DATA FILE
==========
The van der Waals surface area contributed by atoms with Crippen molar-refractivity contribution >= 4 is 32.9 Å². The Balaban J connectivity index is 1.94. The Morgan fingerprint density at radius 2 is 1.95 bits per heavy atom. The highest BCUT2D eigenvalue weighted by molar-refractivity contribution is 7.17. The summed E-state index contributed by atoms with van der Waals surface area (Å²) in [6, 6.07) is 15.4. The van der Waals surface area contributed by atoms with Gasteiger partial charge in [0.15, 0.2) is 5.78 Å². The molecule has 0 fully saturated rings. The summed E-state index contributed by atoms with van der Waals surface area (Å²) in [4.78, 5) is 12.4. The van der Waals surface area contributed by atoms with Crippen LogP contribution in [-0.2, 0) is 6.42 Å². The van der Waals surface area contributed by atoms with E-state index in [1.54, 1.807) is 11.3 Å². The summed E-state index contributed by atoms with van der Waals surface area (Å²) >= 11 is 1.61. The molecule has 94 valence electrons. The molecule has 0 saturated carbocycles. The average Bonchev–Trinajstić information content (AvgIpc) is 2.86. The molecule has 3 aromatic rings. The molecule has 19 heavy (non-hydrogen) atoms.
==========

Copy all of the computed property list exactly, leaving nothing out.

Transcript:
The van der Waals surface area contributed by atoms with Crippen molar-refractivity contribution >= 4 is 32.9 Å². The Balaban J connectivity index is 1.94. The Morgan fingerprint density at radius 2 is 1.95 bits per heavy atom. The highest BCUT2D eigenvalue weighted by molar-refractivity contribution is 7.17. The summed E-state index contributed by atoms with van der Waals surface area (Å²) in [6, 6.07) is 15.4. The van der Waals surface area contributed by atoms with Gasteiger partial charge in [0.15, 0.2) is 5.78 Å². The molecule has 0 fully saturated rings. The summed E-state index contributed by atoms with van der Waals surface area (Å²) in [4.78, 5) is 12.4. The van der Waals surface area contributed by atoms with Crippen LogP contribution in [-0.2, 0) is 6.42 Å². The van der Waals surface area contributed by atoms with E-state index in [1.54, 1.807) is 11.3 Å². The summed E-state index contributed by atoms with van der Waals surface area (Å²) >= 11 is 1.61. The molecule has 94 valence electrons. The molecule has 0 saturated carbocycles. The average Bonchev–Trinajstić information content (AvgIpc) is 2.86. The molecule has 3 aromatic rings. The molecule has 19 heavy (non-hydrogen) atoms.